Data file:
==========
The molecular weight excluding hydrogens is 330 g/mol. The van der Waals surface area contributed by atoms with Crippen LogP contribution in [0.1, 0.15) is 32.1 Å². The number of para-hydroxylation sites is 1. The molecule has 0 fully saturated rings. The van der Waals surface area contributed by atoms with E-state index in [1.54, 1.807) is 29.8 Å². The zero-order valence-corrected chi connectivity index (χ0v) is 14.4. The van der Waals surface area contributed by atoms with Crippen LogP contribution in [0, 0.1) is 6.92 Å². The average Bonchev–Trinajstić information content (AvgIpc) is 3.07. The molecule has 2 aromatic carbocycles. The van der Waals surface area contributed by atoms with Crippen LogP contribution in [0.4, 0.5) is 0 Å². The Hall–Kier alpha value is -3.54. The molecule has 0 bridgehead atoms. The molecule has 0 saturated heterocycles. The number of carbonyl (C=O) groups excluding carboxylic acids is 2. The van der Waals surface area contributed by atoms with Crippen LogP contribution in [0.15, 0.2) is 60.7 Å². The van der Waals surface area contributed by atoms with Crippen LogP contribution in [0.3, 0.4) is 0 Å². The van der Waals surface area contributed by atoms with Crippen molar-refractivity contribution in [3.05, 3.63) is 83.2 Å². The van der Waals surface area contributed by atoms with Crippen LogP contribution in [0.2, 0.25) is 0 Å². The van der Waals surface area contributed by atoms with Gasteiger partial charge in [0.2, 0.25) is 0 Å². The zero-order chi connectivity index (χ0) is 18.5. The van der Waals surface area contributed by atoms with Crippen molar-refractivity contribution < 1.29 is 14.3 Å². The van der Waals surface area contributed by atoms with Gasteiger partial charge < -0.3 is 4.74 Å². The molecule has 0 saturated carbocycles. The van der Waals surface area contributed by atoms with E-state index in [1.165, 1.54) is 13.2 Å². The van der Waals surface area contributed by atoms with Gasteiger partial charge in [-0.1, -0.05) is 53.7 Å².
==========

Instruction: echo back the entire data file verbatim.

The molecular weight excluding hydrogens is 330 g/mol. The van der Waals surface area contributed by atoms with Crippen LogP contribution in [0.1, 0.15) is 32.1 Å². The number of para-hydroxylation sites is 1. The molecule has 0 fully saturated rings. The van der Waals surface area contributed by atoms with E-state index in [1.54, 1.807) is 29.8 Å². The zero-order valence-corrected chi connectivity index (χ0v) is 14.4. The van der Waals surface area contributed by atoms with Crippen LogP contribution in [0, 0.1) is 6.92 Å². The average Bonchev–Trinajstić information content (AvgIpc) is 3.07. The molecule has 2 aromatic carbocycles. The van der Waals surface area contributed by atoms with Crippen LogP contribution in [0.4, 0.5) is 0 Å². The Hall–Kier alpha value is -3.54. The molecule has 0 bridgehead atoms. The molecule has 0 saturated heterocycles. The number of carbonyl (C=O) groups excluding carboxylic acids is 2. The van der Waals surface area contributed by atoms with Crippen LogP contribution in [0.15, 0.2) is 60.7 Å². The van der Waals surface area contributed by atoms with Crippen LogP contribution in [0.3, 0.4) is 0 Å². The van der Waals surface area contributed by atoms with Crippen molar-refractivity contribution in [3.05, 3.63) is 83.2 Å². The van der Waals surface area contributed by atoms with Crippen LogP contribution in [0.2, 0.25) is 0 Å². The van der Waals surface area contributed by atoms with Gasteiger partial charge in [0.2, 0.25) is 0 Å². The zero-order chi connectivity index (χ0) is 18.5. The van der Waals surface area contributed by atoms with Crippen molar-refractivity contribution < 1.29 is 14.3 Å². The van der Waals surface area contributed by atoms with Gasteiger partial charge < -0.3 is 4.74 Å². The molecule has 0 saturated carbocycles. The van der Waals surface area contributed by atoms with E-state index in [1.165, 1.54) is 13.2 Å². The van der Waals surface area contributed by atoms with Gasteiger partial charge in [-0.1, -0.05) is 53.7 Å².